Have you ever wondered why the billions of dollars so far spent have not closed the gap between Indigenous and non-Indigenous Australians?
Are you interested in the effects of the racial distinctions existing in Australia and in the foreshadowed changes in the Australian Constitution?
And do you wonder how the descendants of the oldest living culture on earth could live in a more dignified way than currently?
Journalist and author Jaap Vogel takes you on a journey through outback Australia including Alice Springs, Uluru and Kakadu. Vivid authentic stories are complemented by relevant information which frame and enlighten the different topics approached in this book, relating to the often subhuman conditions in the remote Aboriginal communities.
|“Your report provides a valuable insight into the operational culture that exists in remote regions across Australia”. Department of the Prime Minister and Cabinet, 16/4/2015
“A brilliant observation. Well done. Great stuff”. Alan Jones, 2GB, 17/3/2015
Wake up Time is available in a full colour print edition of 157 pages. You can buy Wake Up Time in print for AU$ 19.90 incl. postage (for Australia). E-book version only on request. Wake Up Time is also for sale at InHouse Publishing, CapanArt Gallery on Tamborine Mountain (QLD), the Red Kangaroo bookshop in Alice Springs.
To get a first impression, you can first read the thirty pages for free:
The stories in Wake Up Time are based on my observations gathered during extensive travels through the outback, in particular during a journey in 2013 to Alice Springs, Uluru, Willowra, Ali Curung and Kakadu.
In addition, I analysed a selection of relevant documents ranging from newspaper articles to official annual reports to complement the observations.
The main question of this book is: why have the billions of dollars spent on Aboriginal issues not closed the gap between Indigenous and non-Indigenous Australians, and what should be done about this?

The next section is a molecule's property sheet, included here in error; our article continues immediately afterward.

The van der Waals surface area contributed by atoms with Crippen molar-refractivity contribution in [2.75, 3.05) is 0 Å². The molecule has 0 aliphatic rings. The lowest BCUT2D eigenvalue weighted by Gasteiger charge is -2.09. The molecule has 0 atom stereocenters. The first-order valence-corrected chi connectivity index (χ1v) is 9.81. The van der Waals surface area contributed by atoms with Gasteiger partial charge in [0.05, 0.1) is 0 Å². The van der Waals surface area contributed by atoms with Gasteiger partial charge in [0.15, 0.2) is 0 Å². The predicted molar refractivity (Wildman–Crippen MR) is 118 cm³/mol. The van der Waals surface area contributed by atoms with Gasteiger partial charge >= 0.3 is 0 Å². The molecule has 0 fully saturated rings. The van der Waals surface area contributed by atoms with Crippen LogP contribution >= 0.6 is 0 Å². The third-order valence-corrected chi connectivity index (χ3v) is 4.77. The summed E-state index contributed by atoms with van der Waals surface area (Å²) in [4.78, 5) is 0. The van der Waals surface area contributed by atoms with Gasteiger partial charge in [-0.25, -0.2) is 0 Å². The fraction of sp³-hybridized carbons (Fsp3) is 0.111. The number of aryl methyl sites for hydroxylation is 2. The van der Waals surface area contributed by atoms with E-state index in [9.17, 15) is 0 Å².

Wake Up Time is the story of a journey through some remote areas of the Northern Territory, as well as an analysis of the confronting, sad, scary and puzzling life of Indigenous Australians in remote communities.
Wake Up Time questions whether two major issues are in the way of finding solutions to the problems in remote communities.
The first is the system of compensations and royalties payments by mining companies. Wake Up Time shows not only that it exists, but also the enormous size of it. Billions of dollars are involved.The federal government, aboriginal organisations and mining corporations play a central role in these payments and in the equitable distribution of the funds. Despite its size, this system has not lead to acceptable outcomes on ground by any measure.
The second is the question of whether the present legal distinction between Indigenous and non-Indigenous Australians is beneficial. This policy appears to be a hangover from the days of the White Australia policy, something still ingrained in legislation that is counterproductive for all Australians. Has our appreciation and support for an ancient and very much alive Indigenous culture led us to an acceptance of inappropriate legal distinctions and exceptions regarding race?
Finally, Wake Up Time questions the implications of these to issues on the proposed changes to the Australian Constitution, to be decided in a referendum due in 2016.
If the narrative illuminates some of these matters then the title of this book will be justified, indicating that it is indeed time to wake up!
Buy the printed full colour, 157 pages version of Wake Up Time now!
Your report provides a valuable insight into the operational culture that exists in remote regions across Australia.Department of the Prime Minister and Cabinet, 16/4/2015
A brilliant observation. Well done. Great stuff.Alan Jones, 2GB, 17/3/2015
If you are interested in Aboriginal affairs in Australia, then take a look at this book. It’s a well researched, engaging analysis of Indigenous Australians in living in the outback. It raises very interesting and thought provoking questions. Many times I found myself thinking “how is that possible?” or “why is that so?”Nancy at Goodreads 30/4/2015
It is a good read, presenting both sides of the story in an uncompromising but fair view. I hope that it lights a fire under many people.Gordon Agent, NSW
I enjoyed reading your book very much – in particular your narrative style is an easy read with lots of first hand conversations with the local indigenous groups. You provide enough material and compelling arguments to at least get a person thinking.Phil Reilly
Fabulous book. The situation with the Aboriginals is very sad and none of us are happy. Julia Sawyer, Brisbane